As things are now, the injunction is far too wide
and neither limited in scope nor in time.

Destruction orders must always be fully specified.
Besides, Swedish rulings can be enforced in the
Netherlands. As things stand now, making a copy of
the scriptures for personal use is infringement in
Sweden but not in the Netherlands, where the
courts have explicitly ruled that the scriptures
are published material. If the Swedish ruling is
not limited to apply within Sweden only, the
Swedish court would be imposing its ruling on
another country against the rulings of the courts
of that country. In a country where a ruling is
only enforced, it cannot be appealed.


13:50

A MORE DETAILED discussion of the legal fees as
presented to the primary court is conducted.

Magnusson right now drops two items from the bill:
Bill Hart's legal fees and his travelling costs
for the primary case: 1,351,350 SEK, and 211,642
SEK respectively. RTC's bill for legal fees has
just been reduced from 8 million SEK to 6,5
million SEK.


Zenon disputes various items on Magusson's bill:

- The legal fees: the political lobbying and the
guarding of the OTs and NOTs in parliament are on
the legal bill. This is not correct; only what is
spent *within* a case itself can be charged in the
case.

- RTC is charging fees for costs brought about by
*other* cases, lawsuits that branched off this
one. You can't put those on *this* bill: for
instance, when RTC sued the court demanding
secrecy, they can't expect Zenon to foot the bill
for that. It is simply not part of this case.

- The legal bill is terribly vague where it comes
to specifications. None of the costs on the bill
can be checked.

- The charges are unreasonable, and Magnusson's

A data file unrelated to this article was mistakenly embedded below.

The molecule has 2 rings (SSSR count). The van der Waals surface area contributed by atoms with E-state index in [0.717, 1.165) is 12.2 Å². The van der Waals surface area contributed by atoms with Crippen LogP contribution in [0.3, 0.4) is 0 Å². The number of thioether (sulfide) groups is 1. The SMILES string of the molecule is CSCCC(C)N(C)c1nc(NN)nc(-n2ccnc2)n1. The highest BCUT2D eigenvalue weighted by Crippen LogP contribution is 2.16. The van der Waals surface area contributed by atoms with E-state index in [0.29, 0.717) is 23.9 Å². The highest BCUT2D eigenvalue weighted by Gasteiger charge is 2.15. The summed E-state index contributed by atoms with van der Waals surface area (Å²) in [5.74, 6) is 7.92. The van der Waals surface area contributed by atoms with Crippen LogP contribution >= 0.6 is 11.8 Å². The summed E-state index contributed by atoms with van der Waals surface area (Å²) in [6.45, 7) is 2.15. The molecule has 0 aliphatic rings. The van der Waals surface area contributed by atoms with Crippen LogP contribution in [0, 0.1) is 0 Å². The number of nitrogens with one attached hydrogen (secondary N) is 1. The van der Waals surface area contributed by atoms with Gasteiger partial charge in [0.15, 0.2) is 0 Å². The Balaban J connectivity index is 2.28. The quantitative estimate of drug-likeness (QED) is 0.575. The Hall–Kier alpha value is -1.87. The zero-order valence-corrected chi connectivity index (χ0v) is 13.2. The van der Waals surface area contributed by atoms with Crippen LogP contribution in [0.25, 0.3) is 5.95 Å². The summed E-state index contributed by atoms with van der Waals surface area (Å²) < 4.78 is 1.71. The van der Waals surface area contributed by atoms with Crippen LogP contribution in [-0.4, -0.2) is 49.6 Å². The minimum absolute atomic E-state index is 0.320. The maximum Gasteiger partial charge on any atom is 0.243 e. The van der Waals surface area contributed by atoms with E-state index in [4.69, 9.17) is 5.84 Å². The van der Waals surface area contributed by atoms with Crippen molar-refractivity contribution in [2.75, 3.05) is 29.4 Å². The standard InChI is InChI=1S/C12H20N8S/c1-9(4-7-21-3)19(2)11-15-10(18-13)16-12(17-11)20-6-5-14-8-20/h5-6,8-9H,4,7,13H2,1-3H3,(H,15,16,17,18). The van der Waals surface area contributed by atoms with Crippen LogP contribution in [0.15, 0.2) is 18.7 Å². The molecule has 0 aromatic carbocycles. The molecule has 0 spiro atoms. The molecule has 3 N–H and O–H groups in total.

fee is outrageous. If you compare what he demands
or states that he costs with what Ms.
Calissendorff, who for some time acted as Zenon's
lawyer, was awarded by the court, you can't but
cringe.

- The legal bill is unduly burdened by unnecessary
actions (from McShane's affidavit and the
translation thereof, to translations of a
multitude of US rulings and a flood of legal
opinions offered; from travelling and any number
of hours worked for lawyers that didn't actually
participate in the case; Small's travelling
expenses while he could easily have testified by
telephone, just like Vorm did; the amount of
copies made and the price per copy calculated; the
handing in of evidence to prove things that Zenon
never questioned or denied; the consistent use of
couriers instead of faxes; the aide who has been
sitting next to Magnusson for a week while doing
nothing much more than leafing through papers and
occasionally passing a note on to Magnusson. And
let's not forget the ten binder set that Magnusson
presented everybody with at the beginning of this
case: there was nothing new in it, Magnusson just
're-ordered' his evidence, and surely Z will be
expected to pay for that as well.

In short, RTC and Magnusson have deliberately
increased their costs and are now pushing that
bill unto Zenon. Equality of arms (viz. the
European Convention of Human Rights) is surely
applicable in this aspect. In the absence of a
reasonable bill, RTC's legal costs must be
reasonably assessed *and* brought down
proportionally according to what RTC has lost.


14:00

MAGNUSSON'S REPLY. It is obvious that Panoussis
has done everything he could to increase RTC's
costs. On alt.religion.scientology, Zenon has in
various postings claimed that RTC, by imposing
such a enormous sum upon him, has in fact granted
him immunity from future claims. And he is
actually challenging RTC in that posting - as he
has done in other postings - to sue him, while
alternatively threatening to post more of RTC's
material.

Zenon's claim that equality of arms should be
taken into account is ridiculous. Actually, it
amounts to discrimination: it means that the
strongest party can't spend more than the weaker
party can afford.

Zenon replies that Magnusson's last remark about
strong and weak parties is of course nonsense. The
strong party can spend whatever it wants; the only
question at stake is whether it can demand that
the weaker party will afterwards *bear* all these
costs. He will save his other arguments for his
plea.


14:30 - Break.
14:50 - Court resumes.

MAGNUSSON IS GOING TO deposit McShane again. Zenon
informs the court that he would like to pose
additional questions as well, and explains on what
subject: contrary to what he stated, there appears